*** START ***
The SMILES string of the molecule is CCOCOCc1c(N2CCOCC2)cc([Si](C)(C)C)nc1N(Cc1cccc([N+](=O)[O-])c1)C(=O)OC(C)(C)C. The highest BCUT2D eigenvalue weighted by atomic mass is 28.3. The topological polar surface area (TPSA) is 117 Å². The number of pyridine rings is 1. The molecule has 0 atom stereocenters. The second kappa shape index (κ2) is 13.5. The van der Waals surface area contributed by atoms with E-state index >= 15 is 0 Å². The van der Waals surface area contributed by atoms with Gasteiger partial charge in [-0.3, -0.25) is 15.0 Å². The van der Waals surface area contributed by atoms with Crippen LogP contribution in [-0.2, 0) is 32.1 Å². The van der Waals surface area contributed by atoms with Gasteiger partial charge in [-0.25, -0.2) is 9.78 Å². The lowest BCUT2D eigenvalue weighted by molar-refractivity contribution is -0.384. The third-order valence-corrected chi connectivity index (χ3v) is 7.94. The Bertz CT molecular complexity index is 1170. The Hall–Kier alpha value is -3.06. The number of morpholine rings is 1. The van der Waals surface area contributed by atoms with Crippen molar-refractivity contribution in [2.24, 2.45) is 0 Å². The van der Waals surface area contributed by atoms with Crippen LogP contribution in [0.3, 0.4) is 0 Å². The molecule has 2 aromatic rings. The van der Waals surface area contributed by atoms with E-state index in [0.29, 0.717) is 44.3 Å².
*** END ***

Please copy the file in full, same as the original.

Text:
The SMILES string of the molecule is CCOCOCc1c(N2CCOCC2)cc([Si](C)(C)C)nc1N(Cc1cccc([N+](=O)[O-])c1)C(=O)OC(C)(C)C. The highest BCUT2D eigenvalue weighted by atomic mass is 28.3. The topological polar surface area (TPSA) is 117 Å². The number of pyridine rings is 1. The molecule has 0 atom stereocenters. The second kappa shape index (κ2) is 13.5. The van der Waals surface area contributed by atoms with E-state index >= 15 is 0 Å². The van der Waals surface area contributed by atoms with Gasteiger partial charge in [-0.3, -0.25) is 15.0 Å². The van der Waals surface area contributed by atoms with Crippen LogP contribution in [-0.2, 0) is 32.1 Å². The van der Waals surface area contributed by atoms with Gasteiger partial charge in [-0.25, -0.2) is 9.78 Å². The lowest BCUT2D eigenvalue weighted by molar-refractivity contribution is -0.384. The third-order valence-corrected chi connectivity index (χ3v) is 7.94. The Bertz CT molecular complexity index is 1170. The Hall–Kier alpha value is -3.06. The number of morpholine rings is 1. The van der Waals surface area contributed by atoms with Crippen molar-refractivity contribution in [2.24, 2.45) is 0 Å². The van der Waals surface area contributed by atoms with Crippen LogP contribution in [0.3, 0.4) is 0 Å². The molecule has 2 aromatic rings. The van der Waals surface area contributed by atoms with E-state index in [0.29, 0.717) is 44.3 Å².